The old maxim that it takes twenty-one days of near-continuous behavior to develop or break a habit is not entirely accurate, but it does convey the right message, which is that good habits, such as yoga, take time to develop. The true downside of that old saying is that it takes much, much less time than twenty-one days to break a good habit, such as yoga.
As the calendar turns to December and the New Year, there are more and more obstacles which may prevent you from pursuing your yoga interests. Here are a few thoughts on how you can avoid letting your yoga practice fall by the wayside.
Create a New Routine
Creating a new routine often times means getting creative. In the case of maintaining a yoga practice over the holidays, this might mean mixing up your movement habits to compliment your new schedule of holiday activities.
If at all possible, practice yoga on your own schedule, and not on someone else’s schedule. While early morning yoga works best for most people, it may not work best for you. Midday or evening yoga is just as good. While planning activities for the season, be sure and plan time for yourself.
If you attend a yoga class, there are some additional considerations. Many people join yoga classes because they enjoy the social interaction with others who share similar interests, and because practicing with other yogis provides ongoing motivation. But if the class you like is on the other side of town, it’s probably a good idea to find a closer one, at least for the holidays. Your yoga friends will understand and the new group will welcome a new student.
Because the holidays mark a time for travel, family and time off, we can find ourselves out of our habitual routines. If the yoga studio you’re used to going to is closed or far away due to travel, this can be the perfect time to initiate a home practice. For example, PYO offers online yoga classes taught by the beloved studio teachers so you can practice with your favorite teacher even if attending class is not an option.
Restock Your Yoga Gear
Finally, take a few moments every week to take stock of your yoga supplies. The holidays are a great time to refresh your stock (or give a hint to others to help you restock, cough, new yoga mat, cough). Having the right yoga gear around can help motivate you to keep with a regular practice through the holidays and into the New Year.
Keep an extra close eye on things like:
- Your Yoga Mat: Kneeling and bending are very, very hard on your joints without a good yoga mat. Make sure that it’s thick enough to provide noticeable protection yet thin enough to transport easily. Watch for signs of wear where you normally place your knees, elbows, and hands, because these spots usually get thin first. If you’re unhappy about a certain aspect of your mat (sweaty palms, anyone?), do some research into different mat styles, textures, lengths, thicknesses, etc. (Our experts at PYO would also love to assist you in your mat search. Email your questions to email@example.com!)
- Foot Support: Yoga can also be hard on your feet, so to relieve everyday discomfort and keep you going full speed, be sure you stretch and strengthen your feet regularly. That might involved simply rolling them over a golf ball, foam rolling feet and calf muscles, or wearing supports in your shoes for arched feet.
- Props: blocks, straps and blankets are all common forms of yoga props. Especially if you enjoy practicing at home, these props can help make poses more accessible for your body. Props can be purchased at major retailers like Target, or can be delivered to your doorstep in less than two days with Amazon Prime. These can be great gift suggestions if your loved ones find it hard to shop for you.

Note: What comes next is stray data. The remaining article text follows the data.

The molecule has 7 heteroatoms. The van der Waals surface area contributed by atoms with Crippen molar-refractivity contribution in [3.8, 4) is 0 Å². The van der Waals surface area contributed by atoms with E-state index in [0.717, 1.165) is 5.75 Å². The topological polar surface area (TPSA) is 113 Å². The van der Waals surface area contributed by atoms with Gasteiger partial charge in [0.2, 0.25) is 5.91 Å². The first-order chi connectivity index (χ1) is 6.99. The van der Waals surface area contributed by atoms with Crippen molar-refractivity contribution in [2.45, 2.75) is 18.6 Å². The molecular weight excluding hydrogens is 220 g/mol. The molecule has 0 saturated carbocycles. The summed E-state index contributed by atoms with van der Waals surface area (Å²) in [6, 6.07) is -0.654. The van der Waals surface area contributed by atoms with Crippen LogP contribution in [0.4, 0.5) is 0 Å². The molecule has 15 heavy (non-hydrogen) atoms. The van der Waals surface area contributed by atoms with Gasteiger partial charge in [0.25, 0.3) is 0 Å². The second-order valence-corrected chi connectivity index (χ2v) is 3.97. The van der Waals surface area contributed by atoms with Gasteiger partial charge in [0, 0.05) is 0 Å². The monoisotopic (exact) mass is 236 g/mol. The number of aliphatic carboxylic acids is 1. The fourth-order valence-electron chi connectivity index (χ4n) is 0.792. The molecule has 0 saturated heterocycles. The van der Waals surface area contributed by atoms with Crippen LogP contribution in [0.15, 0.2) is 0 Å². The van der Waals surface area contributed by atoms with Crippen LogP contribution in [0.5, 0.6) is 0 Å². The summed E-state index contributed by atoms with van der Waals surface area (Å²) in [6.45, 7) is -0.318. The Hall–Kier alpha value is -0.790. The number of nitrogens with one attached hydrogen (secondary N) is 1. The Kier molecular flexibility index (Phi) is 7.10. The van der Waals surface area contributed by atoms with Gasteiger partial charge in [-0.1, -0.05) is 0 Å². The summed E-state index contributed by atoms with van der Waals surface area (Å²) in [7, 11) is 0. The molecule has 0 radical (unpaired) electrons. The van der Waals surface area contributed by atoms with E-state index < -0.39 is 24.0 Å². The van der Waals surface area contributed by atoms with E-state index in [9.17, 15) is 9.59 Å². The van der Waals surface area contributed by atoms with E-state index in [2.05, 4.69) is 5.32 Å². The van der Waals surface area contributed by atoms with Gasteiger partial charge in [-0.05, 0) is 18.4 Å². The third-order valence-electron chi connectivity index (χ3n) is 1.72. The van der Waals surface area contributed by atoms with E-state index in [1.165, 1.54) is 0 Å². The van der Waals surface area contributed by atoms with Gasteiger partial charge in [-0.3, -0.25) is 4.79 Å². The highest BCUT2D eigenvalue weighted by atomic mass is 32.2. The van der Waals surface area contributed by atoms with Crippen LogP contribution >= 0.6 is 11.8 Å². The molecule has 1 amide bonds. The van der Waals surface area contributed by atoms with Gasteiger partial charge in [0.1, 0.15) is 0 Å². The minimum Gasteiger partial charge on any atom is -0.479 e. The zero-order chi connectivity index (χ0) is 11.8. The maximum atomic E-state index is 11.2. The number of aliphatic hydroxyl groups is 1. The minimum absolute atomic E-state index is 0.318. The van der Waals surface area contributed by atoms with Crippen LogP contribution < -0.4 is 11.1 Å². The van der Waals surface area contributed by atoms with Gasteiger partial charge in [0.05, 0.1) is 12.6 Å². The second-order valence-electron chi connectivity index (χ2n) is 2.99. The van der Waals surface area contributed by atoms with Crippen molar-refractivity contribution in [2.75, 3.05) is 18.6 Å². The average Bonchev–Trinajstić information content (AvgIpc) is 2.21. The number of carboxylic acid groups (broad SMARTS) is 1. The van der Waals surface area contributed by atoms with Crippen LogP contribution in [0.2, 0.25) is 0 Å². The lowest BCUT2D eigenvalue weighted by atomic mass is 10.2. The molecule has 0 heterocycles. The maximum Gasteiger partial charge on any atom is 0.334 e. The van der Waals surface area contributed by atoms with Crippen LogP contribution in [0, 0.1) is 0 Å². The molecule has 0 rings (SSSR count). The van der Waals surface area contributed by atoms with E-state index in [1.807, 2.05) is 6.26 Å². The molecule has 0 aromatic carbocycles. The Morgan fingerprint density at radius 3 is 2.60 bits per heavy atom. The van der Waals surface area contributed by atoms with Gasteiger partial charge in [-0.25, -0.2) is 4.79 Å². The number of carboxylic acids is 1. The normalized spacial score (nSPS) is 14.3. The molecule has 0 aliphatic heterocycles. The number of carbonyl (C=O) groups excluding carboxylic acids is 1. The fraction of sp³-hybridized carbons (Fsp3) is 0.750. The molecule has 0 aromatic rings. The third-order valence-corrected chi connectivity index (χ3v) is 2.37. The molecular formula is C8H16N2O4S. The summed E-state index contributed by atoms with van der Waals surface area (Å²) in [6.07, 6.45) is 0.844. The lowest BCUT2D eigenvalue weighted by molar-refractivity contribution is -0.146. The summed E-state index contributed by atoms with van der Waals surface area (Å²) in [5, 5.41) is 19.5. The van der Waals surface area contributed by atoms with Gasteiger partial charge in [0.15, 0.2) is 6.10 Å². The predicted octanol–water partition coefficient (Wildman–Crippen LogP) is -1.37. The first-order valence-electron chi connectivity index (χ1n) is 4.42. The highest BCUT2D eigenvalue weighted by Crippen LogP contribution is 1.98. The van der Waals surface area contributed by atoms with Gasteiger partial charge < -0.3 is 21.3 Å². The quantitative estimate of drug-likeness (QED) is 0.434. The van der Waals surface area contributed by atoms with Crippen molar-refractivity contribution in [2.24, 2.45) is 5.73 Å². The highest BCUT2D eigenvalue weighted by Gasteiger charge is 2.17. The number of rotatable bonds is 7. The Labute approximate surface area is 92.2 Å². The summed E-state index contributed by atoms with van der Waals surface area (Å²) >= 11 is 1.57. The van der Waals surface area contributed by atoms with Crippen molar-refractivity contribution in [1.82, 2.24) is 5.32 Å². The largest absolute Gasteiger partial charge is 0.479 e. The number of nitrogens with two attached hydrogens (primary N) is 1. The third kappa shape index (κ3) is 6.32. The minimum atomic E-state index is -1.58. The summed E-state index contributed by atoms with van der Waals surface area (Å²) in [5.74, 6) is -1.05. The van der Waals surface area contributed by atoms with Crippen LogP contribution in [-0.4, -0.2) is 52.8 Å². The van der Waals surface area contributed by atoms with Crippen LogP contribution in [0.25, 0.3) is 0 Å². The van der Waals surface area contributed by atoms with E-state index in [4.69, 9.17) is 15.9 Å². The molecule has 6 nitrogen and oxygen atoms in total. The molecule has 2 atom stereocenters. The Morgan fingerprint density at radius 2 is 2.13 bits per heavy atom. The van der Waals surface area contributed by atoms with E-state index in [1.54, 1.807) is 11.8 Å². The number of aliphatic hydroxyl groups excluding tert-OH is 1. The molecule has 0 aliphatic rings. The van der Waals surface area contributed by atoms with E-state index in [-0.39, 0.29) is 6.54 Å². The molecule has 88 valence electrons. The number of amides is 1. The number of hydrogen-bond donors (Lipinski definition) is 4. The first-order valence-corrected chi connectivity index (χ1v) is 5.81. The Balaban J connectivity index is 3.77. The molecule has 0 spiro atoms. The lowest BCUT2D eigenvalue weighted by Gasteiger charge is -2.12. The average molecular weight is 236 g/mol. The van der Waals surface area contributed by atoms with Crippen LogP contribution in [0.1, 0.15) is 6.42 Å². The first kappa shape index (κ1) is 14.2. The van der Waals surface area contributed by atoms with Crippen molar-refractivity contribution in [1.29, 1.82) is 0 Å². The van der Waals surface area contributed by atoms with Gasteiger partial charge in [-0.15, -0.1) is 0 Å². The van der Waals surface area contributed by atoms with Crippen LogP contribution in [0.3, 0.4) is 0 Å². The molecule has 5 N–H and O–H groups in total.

Keep Your Goal in Mind
Some people practice yoga to find relief from arthritis and other chronic pain, some pursue physical fitness, and some pursue emotional balance. These are all legitimate goals that are within your reach if you just keep moving forward. You may not be able to flush your pain pills or be featured in a lifestyle magazine, but the difference will be noticeable both to you and your loved ones. Keep your eye on the prize.
When you maintain awareness of the motivating factors for your yoga practice, you are more likely to stick with it, especially when other life events come up.
Let Yourself Fall Out of Routine Without Guilt
An extra slice of pie at a family celebration is not the end of the world, and neither is an extra day off from a yoga routine. It takes a lot more than that to derail a fitness routine, so do not be afraid to take advantage of the occasional indulgence. In fact, taking time off from your yoga practice can actually be a good thing. Coming back to the practice after a break often leads to greater clarity and physical and mental gains.
No matter how you celebrate them, the holidays are really about putting other people first, stepping outside of yourself, and taking some time to enjoy life. The foundational principles of yoga, including kindness, truthfulness, mindfulness, and peace, will shine even brighter through your day to day living during the holidays. Remember that physical and emotional fitness makes life much more enjoyable for everyone, including your friends and family.
Regardless of the time of year, yoga is a great addition to your daily or weekly routine. Even though you may need to make a few small sacrifices this holiday season to maintain yoga momentum, these moves will pay off in the end.
Joe Fleming is the President at ViveHealth.com. Interested in all things related to living a healthy lifestyle, he enjoys sharing and expressing his passion through writing. Working to motivate others and defeat aging stereotypes, Joe uses his writing to help all people overcome the obstacles of life. Covering topics that range from physical health, wellness, and aging all the way to social, news, and inspirational pieces…The goal is to help others “rebel against age”.